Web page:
Jun 14, 2012

Christian Marriage: A Sacred Rite, Not a Civil Right

There's a lot of conversation these days about the definition of marriage in both the political landscape and certainly in the life of churches like the PC(USA).

As I have been listening in, there is a distinction that must be clarified. Many discuss marriage as a civil right. But I am not so sure that civil rights is the best way to understand Christian marriage.

Let's say that there is a Joe in my congregation who is in his mid forties. Joe has been married for almost 20 years and has three children with his wife.

One day Joe abandons his wife and children and moves in with his co-worker Jane with whom he has been having an affair for the past three years.

Joe comes into the church and explains how for the first time in his life he feels like he has found his soul mate. He always felt trapped in his other life and felt like he was acting out someone else's role and dream. But Jane has freed him from all that and he would love it if the church would marry he and Jane.

Listen, I would not conduct Joe's wedding. Joe abandoned his wife and his children. He abandoned with marriage vows to his wife and to his God. And most likely, I would be counseling his wife and children through this abandonment.

More than that, if I were to marry Joe in the church, then in essence, I would be declaring that both God and the church approve and blesses Joe's adultery and abandonment of his wife and children.

I cannot do that. As a pastor, I cannot be a part of something that God has already determined to be a sin.

Joe and Jane can get married through the civil courts. There is nothing to keep him from doing that. But when Joe shows up at the church and wants a pastor to marry him in the church, that's a whole other thing.

Joe and Jane can be a part of the church. But if they go around saying adultery is fantastic and that everyone should try adultery, or that God now blesses and honors adultery, then we would have lots issues with them in the church.

Precisely because Christian marriage is not a civil right but a sacred rite.


Now let's apply a similar situation with gay marriage.

Let me start by saying that all human beings deserve to be treated with respect and civility. All human beings have civil rights.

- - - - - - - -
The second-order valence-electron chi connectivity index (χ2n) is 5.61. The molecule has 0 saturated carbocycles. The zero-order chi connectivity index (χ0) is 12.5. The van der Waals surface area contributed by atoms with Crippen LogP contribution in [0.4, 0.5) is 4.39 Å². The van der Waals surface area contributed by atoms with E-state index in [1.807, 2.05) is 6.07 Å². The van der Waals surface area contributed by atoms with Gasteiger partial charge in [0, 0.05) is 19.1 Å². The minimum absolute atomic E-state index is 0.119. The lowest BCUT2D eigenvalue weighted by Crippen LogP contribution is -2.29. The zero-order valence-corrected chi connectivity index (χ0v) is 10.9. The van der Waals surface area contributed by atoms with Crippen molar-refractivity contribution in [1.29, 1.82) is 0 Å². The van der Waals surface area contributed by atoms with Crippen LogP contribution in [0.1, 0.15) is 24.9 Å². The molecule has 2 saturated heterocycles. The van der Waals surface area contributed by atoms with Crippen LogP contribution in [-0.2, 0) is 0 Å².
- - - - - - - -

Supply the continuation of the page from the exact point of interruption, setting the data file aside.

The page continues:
Currently, there is nothing to stop a gay couple from getting married in the state of Washington. They can do so with any justice of the peace or courthouse.

Also, I think gay couples have every right to visitation in hospitals, health benefits, etc. These are all issues of civil rights.

But when a gay couple comes to the church to be married, what they are asking is for the church to bless and call good that which the Bible defines as sin.

Again, please hear that this is not about welcoming people. All people are welcome in the life of the church. All sinners - heterosexual, homosexual, all people - are welcome in God's church. But that's the thing, in the church, sin is still called sin.

What is being asked of the church in the current redefinition of marriage debates in the life of the church is to bless and honor homosexual practice. And that is something that the church cannot do.

Because when someone is being married in the church, it is no longer a civil act, but a sacred act.

Christian marriage is a sacred rite. Christian marriage is not a civil right.

4 comments:

Mr."B" said...

Good Blog James. My biggest grief in this debate comes not from different “ Christian” opinions but from the tendency to place ourselves in a position to judge others as a result of their sexual choices. Sin is always sin, but only God gets to pass judgment.

Mr."B" said...

Good Blog James. My biggest grief in this debate comes not from different “ Christian” opinions but from the tendency to place ourselves in a position to judge others as a result of their sexual choices. Sin is always sin, but only God gets to pass judgment.

James Kim said...

Alan, You are absolutely right. Sin is sin. Our job is to continue proclaiming God's truth with love. And in the end, God will be the one to separate the wheat from the weeds. Until then, we need to keep proclaiming love and truth. Thank you for your thoughts.

James <><

Unknown said...

Pastor James, I like your analogy. And, I agree that we need to continue to proclaim God's truth with love. Loving someone does not mean to enable or endorse a sinful behavior. If you had a family member, friend, or church member who is struggling with addiction, of any sort, you don't take that person to the drug dealer. You want to help them to trust God to overcome their addiction.